Dayne A. Beccano-Kelly

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Progressive supranuclear palsy (PSP), corticobasal degeneration (CBD), sporadic multisystem tauopathy, and some forms of frontotemporal dementia with Parkinsonism linked to chromosome 17 are characterized by neuronal and glial lesions accumulating tau protein containing 4 conserved repeats in microtubule-binding domain (4R tau). Corticospinal tract(More)
Accumulation of amyloid-β (Aβ) is a key event mediating the cognitive deficits in Alzheimer's disease (AD) as Aβ promotes synaptic dysfunction and triggers neuronal death. Recent evidence has linked the hormone leptin to AD as leptin levels are markedly attenuated in AD patients. Leptin is also a potential cognitive enhancer as it facilitates the cellular(More)
Mutations in Leucine-Rich Repeat Kinase-2 (LRRK2) result in familial Parkinson's disease and the G2019S mutation alone accounts for up to 30% in some ethnicities. Despite this, the function of LRRK2 is largely undetermined although evidence suggests roles in phosphorylation, protein interactions, autophagy and endocytosis. Emerging reports link loss of(More)
Robotic multiwell planar patch-clamp has become common in drug development and safety programs because it enables efficient and systematic testing of compounds against ion channels during voltage-clamp. It has not, however, been adopted significantly in other important areas of ion channel research, where conventional patch-clamp remains the favored method.(More)
Synaptic cadherin adhesion complexes are known to be key regulators of synapse plasticity. However, the molecular mechanisms that coordinate activity-induced modifications in cadherin localization and adhesion and the subsequent changes in synapse morphology and efficacy remain unknown. We demonstrate that the intracellular cadherin binding protein(More)
Vacuolar protein sorting 35 (VPS35) is a core component of the retromer complex, crucial to endosomal protein sorting and intracellular trafficking. We recently linked a mutation in VPS35 (p.D620N) to familial parkinsonism. Here, we characterize human VPS35 and retromer function in mature murine neuronal cultures and investigate neuron-specific consequences(More)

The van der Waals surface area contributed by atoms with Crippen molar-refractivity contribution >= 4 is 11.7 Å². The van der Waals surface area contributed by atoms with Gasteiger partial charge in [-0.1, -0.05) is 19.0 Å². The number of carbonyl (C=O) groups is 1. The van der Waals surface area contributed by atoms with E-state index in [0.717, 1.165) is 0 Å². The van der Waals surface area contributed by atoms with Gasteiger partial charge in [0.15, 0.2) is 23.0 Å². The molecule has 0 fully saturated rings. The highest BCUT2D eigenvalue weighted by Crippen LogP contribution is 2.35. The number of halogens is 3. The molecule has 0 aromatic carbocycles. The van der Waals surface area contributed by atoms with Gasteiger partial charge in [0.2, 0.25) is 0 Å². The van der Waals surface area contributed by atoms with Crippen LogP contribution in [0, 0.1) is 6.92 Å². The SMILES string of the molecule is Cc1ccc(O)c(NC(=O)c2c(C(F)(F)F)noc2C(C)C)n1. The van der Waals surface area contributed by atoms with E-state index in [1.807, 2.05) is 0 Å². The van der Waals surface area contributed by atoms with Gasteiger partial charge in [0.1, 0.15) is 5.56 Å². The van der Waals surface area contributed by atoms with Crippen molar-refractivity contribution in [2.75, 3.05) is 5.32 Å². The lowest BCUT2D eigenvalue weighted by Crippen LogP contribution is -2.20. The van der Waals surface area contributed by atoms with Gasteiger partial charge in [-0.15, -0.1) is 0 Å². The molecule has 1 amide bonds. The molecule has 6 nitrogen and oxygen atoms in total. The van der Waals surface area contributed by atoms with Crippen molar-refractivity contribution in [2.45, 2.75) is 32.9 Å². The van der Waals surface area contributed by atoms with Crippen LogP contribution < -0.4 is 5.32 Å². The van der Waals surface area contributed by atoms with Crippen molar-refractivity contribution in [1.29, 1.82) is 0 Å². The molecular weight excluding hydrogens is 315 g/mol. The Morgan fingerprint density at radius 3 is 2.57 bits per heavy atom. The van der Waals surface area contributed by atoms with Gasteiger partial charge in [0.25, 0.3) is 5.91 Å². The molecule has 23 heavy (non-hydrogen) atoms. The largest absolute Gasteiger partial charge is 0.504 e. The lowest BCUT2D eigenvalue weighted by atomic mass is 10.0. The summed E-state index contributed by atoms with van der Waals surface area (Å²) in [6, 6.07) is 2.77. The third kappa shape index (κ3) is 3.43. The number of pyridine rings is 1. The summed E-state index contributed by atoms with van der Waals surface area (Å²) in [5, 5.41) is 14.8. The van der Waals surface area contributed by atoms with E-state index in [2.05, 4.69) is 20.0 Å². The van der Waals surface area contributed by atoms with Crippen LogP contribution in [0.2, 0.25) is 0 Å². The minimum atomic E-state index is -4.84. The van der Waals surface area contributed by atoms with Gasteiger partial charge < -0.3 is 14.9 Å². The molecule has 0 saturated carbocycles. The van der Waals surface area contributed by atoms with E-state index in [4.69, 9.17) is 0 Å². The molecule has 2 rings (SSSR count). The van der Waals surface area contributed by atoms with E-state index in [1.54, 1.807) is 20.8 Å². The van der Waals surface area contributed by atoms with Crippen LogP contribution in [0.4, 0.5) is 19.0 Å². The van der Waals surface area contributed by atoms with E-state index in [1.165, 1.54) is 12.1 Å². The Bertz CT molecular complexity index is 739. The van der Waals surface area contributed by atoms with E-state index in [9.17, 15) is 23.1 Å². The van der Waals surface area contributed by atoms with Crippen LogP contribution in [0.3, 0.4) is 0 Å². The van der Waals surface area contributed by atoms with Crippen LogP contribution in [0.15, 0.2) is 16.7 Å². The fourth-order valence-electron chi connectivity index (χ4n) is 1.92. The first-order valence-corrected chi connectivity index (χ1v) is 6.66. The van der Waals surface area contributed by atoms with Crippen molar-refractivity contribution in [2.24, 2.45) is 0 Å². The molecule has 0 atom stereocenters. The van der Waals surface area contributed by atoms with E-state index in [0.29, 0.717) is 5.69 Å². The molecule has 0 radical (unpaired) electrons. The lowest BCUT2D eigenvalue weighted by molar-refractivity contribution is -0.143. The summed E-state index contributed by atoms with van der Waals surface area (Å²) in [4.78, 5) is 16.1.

It is well established that the hormone leptin circulates in the plasma in amounts proportional to body fat content and it regulates food intake and body weight via its actions in the hypothalamus. However, numerous studies have shown that leptin receptors are widely expressed throughout the CNS and evidence is growing that leptin plays a role in modulating(More)
Mutations in leucine-rich repeat kinase 2 (Lrrk2) are the most common genetic cause of Parkinson's disease (PD), a neurodegenerative disorder affecting 1-2% of those >65 years old. The neurophysiology of LRRK2 remains largely elusive, although protein loss suggests a role in glutamatergic synapse transmission and overexpression studies show altered dopamine(More)
BACKGROUND A major risk-factor for developing Parkinson's disease (PD) is genetic variability in leucine-rich repeat kinase 2 (LRRK2), most notably the p.G2019S mutation. Examination of the effects of this mutation is necessary to determine the etiology of PD and to guide therapeutic development. OBJECTIVE Assess the behavioral consequences of LRRK2(More)
INTRODUCTION Germline silencing of the PD-related protein LRRK2 does not alter glutamate or dopamine release in adult mice, but some exploratory abnormalities have been reported with ageing. Contrastingly, high levels of human LRRK2 cause locomotor alterations and cognitive deficits accompanied by reduced striatal dopamine levels, with the latter also(More)
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